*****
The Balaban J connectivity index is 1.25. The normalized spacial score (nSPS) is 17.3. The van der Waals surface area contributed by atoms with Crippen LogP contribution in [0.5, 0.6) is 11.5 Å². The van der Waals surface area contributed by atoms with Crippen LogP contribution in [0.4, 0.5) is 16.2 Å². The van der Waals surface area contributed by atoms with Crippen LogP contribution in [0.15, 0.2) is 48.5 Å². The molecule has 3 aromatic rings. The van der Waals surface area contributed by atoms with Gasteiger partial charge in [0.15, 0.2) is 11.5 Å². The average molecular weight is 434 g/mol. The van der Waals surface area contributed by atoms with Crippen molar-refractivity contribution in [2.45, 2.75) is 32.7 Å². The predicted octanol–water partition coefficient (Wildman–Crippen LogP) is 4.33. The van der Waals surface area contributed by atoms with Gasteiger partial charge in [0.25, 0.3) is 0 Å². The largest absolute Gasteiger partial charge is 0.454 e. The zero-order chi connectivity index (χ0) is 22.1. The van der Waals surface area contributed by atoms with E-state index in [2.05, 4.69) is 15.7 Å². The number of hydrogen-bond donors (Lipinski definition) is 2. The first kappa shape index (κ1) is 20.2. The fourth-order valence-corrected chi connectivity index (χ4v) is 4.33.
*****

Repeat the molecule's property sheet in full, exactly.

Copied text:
The Balaban J connectivity index is 1.25. The normalized spacial score (nSPS) is 17.3. The van der Waals surface area contributed by atoms with Crippen LogP contribution in [0.5, 0.6) is 11.5 Å². The van der Waals surface area contributed by atoms with Crippen LogP contribution in [0.4, 0.5) is 16.2 Å². The van der Waals surface area contributed by atoms with Crippen LogP contribution in [0.15, 0.2) is 48.5 Å². The molecule has 3 aromatic rings. The van der Waals surface area contributed by atoms with Gasteiger partial charge in [0.15, 0.2) is 11.5 Å². The average molecular weight is 434 g/mol. The van der Waals surface area contributed by atoms with Crippen molar-refractivity contribution in [2.45, 2.75) is 32.7 Å². The predicted octanol–water partition coefficient (Wildman–Crippen LogP) is 4.33. The van der Waals surface area contributed by atoms with Gasteiger partial charge in [0.25, 0.3) is 0 Å². The largest absolute Gasteiger partial charge is 0.454 e. The zero-order chi connectivity index (χ0) is 22.1. The van der Waals surface area contributed by atoms with E-state index in [2.05, 4.69) is 15.7 Å². The number of hydrogen-bond donors (Lipinski definition) is 2. The first kappa shape index (κ1) is 20.2. The fourth-order valence-corrected chi connectivity index (χ4v) is 4.33.